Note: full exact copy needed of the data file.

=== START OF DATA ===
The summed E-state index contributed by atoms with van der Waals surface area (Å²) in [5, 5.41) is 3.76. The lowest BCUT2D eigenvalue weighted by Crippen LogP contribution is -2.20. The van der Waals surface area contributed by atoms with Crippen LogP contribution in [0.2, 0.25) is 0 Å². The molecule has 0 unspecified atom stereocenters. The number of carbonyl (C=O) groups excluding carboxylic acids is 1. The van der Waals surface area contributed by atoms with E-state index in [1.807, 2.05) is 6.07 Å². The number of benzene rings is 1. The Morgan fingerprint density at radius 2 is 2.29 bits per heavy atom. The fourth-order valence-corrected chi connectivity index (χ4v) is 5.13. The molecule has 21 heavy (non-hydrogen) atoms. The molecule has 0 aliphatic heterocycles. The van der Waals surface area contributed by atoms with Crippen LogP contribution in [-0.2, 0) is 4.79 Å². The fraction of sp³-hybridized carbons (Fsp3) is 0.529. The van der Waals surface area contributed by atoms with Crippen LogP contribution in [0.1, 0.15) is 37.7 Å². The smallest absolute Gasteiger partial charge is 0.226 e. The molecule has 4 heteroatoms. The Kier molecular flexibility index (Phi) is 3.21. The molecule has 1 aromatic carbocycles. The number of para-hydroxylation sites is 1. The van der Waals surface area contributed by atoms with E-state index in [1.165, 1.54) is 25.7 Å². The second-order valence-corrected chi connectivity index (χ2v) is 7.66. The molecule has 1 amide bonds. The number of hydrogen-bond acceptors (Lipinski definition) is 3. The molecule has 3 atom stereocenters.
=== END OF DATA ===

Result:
The summed E-state index contributed by atoms with van der Waals surface area (Å²) in [5, 5.41) is 3.76. The lowest BCUT2D eigenvalue weighted by Crippen LogP contribution is -2.20. The van der Waals surface area contributed by atoms with Crippen LogP contribution in [0.2, 0.25) is 0 Å². The molecule has 0 unspecified atom stereocenters. The number of carbonyl (C=O) groups excluding carboxylic acids is 1. The van der Waals surface area contributed by atoms with E-state index in [1.807, 2.05) is 6.07 Å². The number of benzene rings is 1. The Morgan fingerprint density at radius 2 is 2.29 bits per heavy atom. The fourth-order valence-corrected chi connectivity index (χ4v) is 5.13. The molecule has 21 heavy (non-hydrogen) atoms. The molecule has 0 aliphatic heterocycles. The van der Waals surface area contributed by atoms with Crippen LogP contribution in [-0.2, 0) is 4.79 Å². The fraction of sp³-hybridized carbons (Fsp3) is 0.529. The van der Waals surface area contributed by atoms with Crippen LogP contribution in [0.1, 0.15) is 37.7 Å². The smallest absolute Gasteiger partial charge is 0.226 e. The molecule has 4 heteroatoms. The Kier molecular flexibility index (Phi) is 3.21. The molecule has 1 aromatic carbocycles. The number of para-hydroxylation sites is 1. The van der Waals surface area contributed by atoms with E-state index in [1.165, 1.54) is 25.7 Å². The second-order valence-corrected chi connectivity index (χ2v) is 7.66. The molecule has 1 amide bonds. The number of hydrogen-bond acceptors (Lipinski definition) is 3. The molecule has 3 atom stereocenters.